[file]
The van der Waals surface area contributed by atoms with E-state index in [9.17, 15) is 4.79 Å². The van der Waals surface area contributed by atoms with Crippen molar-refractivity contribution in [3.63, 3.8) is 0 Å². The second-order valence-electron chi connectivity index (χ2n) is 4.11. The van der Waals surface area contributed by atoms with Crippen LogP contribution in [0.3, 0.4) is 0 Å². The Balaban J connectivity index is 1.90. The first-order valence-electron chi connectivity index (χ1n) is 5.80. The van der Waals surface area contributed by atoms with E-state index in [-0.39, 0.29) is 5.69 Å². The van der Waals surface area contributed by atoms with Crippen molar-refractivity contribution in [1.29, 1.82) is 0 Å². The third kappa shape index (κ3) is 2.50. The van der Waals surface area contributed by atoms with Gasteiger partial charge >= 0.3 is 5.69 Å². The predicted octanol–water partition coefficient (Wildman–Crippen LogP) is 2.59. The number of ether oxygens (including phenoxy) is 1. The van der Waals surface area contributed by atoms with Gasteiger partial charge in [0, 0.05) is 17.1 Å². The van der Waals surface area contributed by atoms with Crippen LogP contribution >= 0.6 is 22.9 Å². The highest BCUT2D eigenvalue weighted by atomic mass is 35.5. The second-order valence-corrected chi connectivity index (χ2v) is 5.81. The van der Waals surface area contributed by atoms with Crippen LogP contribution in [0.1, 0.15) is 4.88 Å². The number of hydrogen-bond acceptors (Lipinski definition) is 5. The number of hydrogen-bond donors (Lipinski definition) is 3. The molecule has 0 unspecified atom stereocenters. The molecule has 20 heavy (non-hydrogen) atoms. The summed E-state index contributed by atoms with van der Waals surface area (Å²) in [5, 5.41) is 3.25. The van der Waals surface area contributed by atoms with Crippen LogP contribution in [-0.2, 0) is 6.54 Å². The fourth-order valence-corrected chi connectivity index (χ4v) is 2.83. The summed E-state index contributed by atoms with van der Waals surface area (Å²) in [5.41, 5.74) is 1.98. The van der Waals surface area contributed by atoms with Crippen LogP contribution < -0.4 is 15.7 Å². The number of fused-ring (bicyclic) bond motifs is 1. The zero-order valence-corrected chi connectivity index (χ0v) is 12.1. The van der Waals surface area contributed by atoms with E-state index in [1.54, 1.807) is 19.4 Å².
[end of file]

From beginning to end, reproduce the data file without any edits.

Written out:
The van der Waals surface area contributed by atoms with E-state index in [9.17, 15) is 4.79 Å². The van der Waals surface area contributed by atoms with Crippen molar-refractivity contribution in [3.63, 3.8) is 0 Å². The second-order valence-electron chi connectivity index (χ2n) is 4.11. The van der Waals surface area contributed by atoms with Crippen LogP contribution in [0.3, 0.4) is 0 Å². The Balaban J connectivity index is 1.90. The first-order valence-electron chi connectivity index (χ1n) is 5.80. The van der Waals surface area contributed by atoms with E-state index in [-0.39, 0.29) is 5.69 Å². The van der Waals surface area contributed by atoms with Crippen molar-refractivity contribution in [1.29, 1.82) is 0 Å². The third kappa shape index (κ3) is 2.50. The van der Waals surface area contributed by atoms with Gasteiger partial charge >= 0.3 is 5.69 Å². The predicted octanol–water partition coefficient (Wildman–Crippen LogP) is 2.59. The number of ether oxygens (including phenoxy) is 1. The van der Waals surface area contributed by atoms with Gasteiger partial charge in [0, 0.05) is 17.1 Å². The van der Waals surface area contributed by atoms with Crippen LogP contribution >= 0.6 is 22.9 Å². The highest BCUT2D eigenvalue weighted by atomic mass is 35.5. The second-order valence-corrected chi connectivity index (χ2v) is 5.81. The van der Waals surface area contributed by atoms with Crippen LogP contribution in [0.1, 0.15) is 4.88 Å². The number of hydrogen-bond acceptors (Lipinski definition) is 5. The number of hydrogen-bond donors (Lipinski definition) is 3. The molecule has 0 unspecified atom stereocenters. The molecule has 20 heavy (non-hydrogen) atoms. The summed E-state index contributed by atoms with van der Waals surface area (Å²) in [5, 5.41) is 3.25. The van der Waals surface area contributed by atoms with Crippen LogP contribution in [-0.2, 0) is 6.54 Å². The fourth-order valence-corrected chi connectivity index (χ4v) is 2.83. The summed E-state index contributed by atoms with van der Waals surface area (Å²) in [5.41, 5.74) is 1.98. The van der Waals surface area contributed by atoms with Crippen LogP contribution < -0.4 is 15.7 Å². The number of fused-ring (bicyclic) bond motifs is 1. The zero-order valence-corrected chi connectivity index (χ0v) is 12.1. The van der Waals surface area contributed by atoms with E-state index in [1.54, 1.807) is 19.4 Å².